How long is your interest only term? Do they have any restrictions on rolling it forward?
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Re: Retirees: what are you doing with all the home equity?

Post by cheese_breath »

Up until DW's stoke nothing. Since then I sold the house and added the equity to the balance to pay for her care.
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Re: Retirees: what are you doing with all the home equity?

Post by FIREchief »

I liquidated it 100% 18 months ago and rented. I was glad I did even before this latest "crisis," and am even more glad now. That said, my heirs would likely have come out ahead if I had just stayed put for another 5, 10, 15 years but life is about more than $$$.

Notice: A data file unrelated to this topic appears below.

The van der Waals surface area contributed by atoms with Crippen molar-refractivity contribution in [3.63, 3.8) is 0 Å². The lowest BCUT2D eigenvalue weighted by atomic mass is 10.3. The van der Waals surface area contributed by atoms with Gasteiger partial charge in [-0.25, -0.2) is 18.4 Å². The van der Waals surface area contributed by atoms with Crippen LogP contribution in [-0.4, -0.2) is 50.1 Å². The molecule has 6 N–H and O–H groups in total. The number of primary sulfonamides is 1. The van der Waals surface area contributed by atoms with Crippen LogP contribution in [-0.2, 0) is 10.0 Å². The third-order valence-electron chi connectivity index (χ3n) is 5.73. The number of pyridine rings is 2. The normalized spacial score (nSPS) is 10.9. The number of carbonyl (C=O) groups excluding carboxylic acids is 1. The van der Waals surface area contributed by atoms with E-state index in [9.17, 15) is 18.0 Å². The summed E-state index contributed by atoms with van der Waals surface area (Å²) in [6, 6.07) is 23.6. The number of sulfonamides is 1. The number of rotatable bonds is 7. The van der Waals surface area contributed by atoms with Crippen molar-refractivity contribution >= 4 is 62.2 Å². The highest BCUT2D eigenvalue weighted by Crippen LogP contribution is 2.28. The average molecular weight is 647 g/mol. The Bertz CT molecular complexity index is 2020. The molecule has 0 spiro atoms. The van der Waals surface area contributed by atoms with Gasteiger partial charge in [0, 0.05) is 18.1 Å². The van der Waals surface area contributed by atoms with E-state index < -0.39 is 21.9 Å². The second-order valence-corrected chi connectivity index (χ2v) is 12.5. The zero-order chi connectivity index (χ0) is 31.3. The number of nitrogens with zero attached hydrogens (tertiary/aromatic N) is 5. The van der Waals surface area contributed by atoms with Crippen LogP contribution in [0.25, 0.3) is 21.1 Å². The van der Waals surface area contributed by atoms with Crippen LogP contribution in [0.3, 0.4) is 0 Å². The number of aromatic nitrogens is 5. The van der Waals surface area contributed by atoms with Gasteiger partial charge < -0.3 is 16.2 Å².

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Re: Retirees: what are you doing with all the home equity?

Post by HEDGEFUNDIE »

bgf wrote: Wed Apr 15, 2020 12:34 pm
HEDGEFUNDIE wrote: Wed Apr 15, 2020 12:16 pm
ochotona wrote: Wed Apr 15, 2020 12:06 pm Sadly, my MIL has stated that much of her wealth is in her house. She's house rich, cash poor. Sadly, if there are no buyers, she's poor all the way around. This is a huge problem.
This is exactly the predicament I am avoiding with my interest-only mortgage which I intend to roll over into perpetuity.
How long is your interest only term? Do they have any restrictions on rolling it forward?
5/1 but there are 30 year fixed rate interest only mortgages as well.

“Rolling it forward” just means refinancing with all the caveats that entails
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Re: Retirees: what are you doing with all the home equity?

Post by Doom&Gloom »

Living in it. That is why we bought it.
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Re: Retirees: what are you doing with all the home equity?